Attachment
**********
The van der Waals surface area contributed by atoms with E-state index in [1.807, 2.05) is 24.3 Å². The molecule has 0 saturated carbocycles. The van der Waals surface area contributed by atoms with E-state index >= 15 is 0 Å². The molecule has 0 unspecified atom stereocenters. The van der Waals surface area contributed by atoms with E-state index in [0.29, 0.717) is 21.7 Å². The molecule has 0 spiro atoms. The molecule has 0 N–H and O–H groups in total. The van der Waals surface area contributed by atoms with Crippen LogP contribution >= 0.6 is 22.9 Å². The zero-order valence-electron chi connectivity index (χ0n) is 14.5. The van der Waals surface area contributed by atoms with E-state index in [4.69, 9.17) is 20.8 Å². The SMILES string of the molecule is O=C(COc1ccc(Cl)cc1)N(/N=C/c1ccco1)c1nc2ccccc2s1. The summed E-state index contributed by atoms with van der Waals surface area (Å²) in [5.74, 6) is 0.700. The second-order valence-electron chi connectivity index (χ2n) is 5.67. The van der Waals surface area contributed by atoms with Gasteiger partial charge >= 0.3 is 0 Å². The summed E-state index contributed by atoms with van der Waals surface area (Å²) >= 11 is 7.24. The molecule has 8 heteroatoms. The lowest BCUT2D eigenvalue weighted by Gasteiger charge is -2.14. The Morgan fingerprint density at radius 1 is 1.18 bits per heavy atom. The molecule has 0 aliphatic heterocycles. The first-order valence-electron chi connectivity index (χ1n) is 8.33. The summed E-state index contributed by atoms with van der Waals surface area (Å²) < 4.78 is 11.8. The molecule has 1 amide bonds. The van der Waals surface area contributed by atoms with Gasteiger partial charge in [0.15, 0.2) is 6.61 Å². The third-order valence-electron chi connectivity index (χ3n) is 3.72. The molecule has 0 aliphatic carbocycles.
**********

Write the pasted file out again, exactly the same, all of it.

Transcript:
The van der Waals surface area contributed by atoms with E-state index in [1.807, 2.05) is 24.3 Å². The molecule has 0 saturated carbocycles. The van der Waals surface area contributed by atoms with E-state index >= 15 is 0 Å². The molecule has 0 unspecified atom stereocenters. The van der Waals surface area contributed by atoms with E-state index in [0.29, 0.717) is 21.7 Å². The molecule has 0 spiro atoms. The molecule has 0 N–H and O–H groups in total. The van der Waals surface area contributed by atoms with Crippen LogP contribution >= 0.6 is 22.9 Å². The zero-order valence-electron chi connectivity index (χ0n) is 14.5. The van der Waals surface area contributed by atoms with E-state index in [4.69, 9.17) is 20.8 Å². The SMILES string of the molecule is O=C(COc1ccc(Cl)cc1)N(/N=C/c1ccco1)c1nc2ccccc2s1. The summed E-state index contributed by atoms with van der Waals surface area (Å²) in [5.74, 6) is 0.700. The second-order valence-electron chi connectivity index (χ2n) is 5.67. The van der Waals surface area contributed by atoms with Gasteiger partial charge >= 0.3 is 0 Å². The summed E-state index contributed by atoms with van der Waals surface area (Å²) >= 11 is 7.24. The molecule has 8 heteroatoms. The lowest BCUT2D eigenvalue weighted by Gasteiger charge is -2.14. The Morgan fingerprint density at radius 1 is 1.18 bits per heavy atom. The molecule has 0 aliphatic heterocycles. The first-order valence-electron chi connectivity index (χ1n) is 8.33. The summed E-state index contributed by atoms with van der Waals surface area (Å²) < 4.78 is 11.8. The molecule has 1 amide bonds. The van der Waals surface area contributed by atoms with Gasteiger partial charge in [0.15, 0.2) is 6.61 Å². The third-order valence-electron chi connectivity index (χ3n) is 3.72. The molecule has 0 aliphatic carbocycles.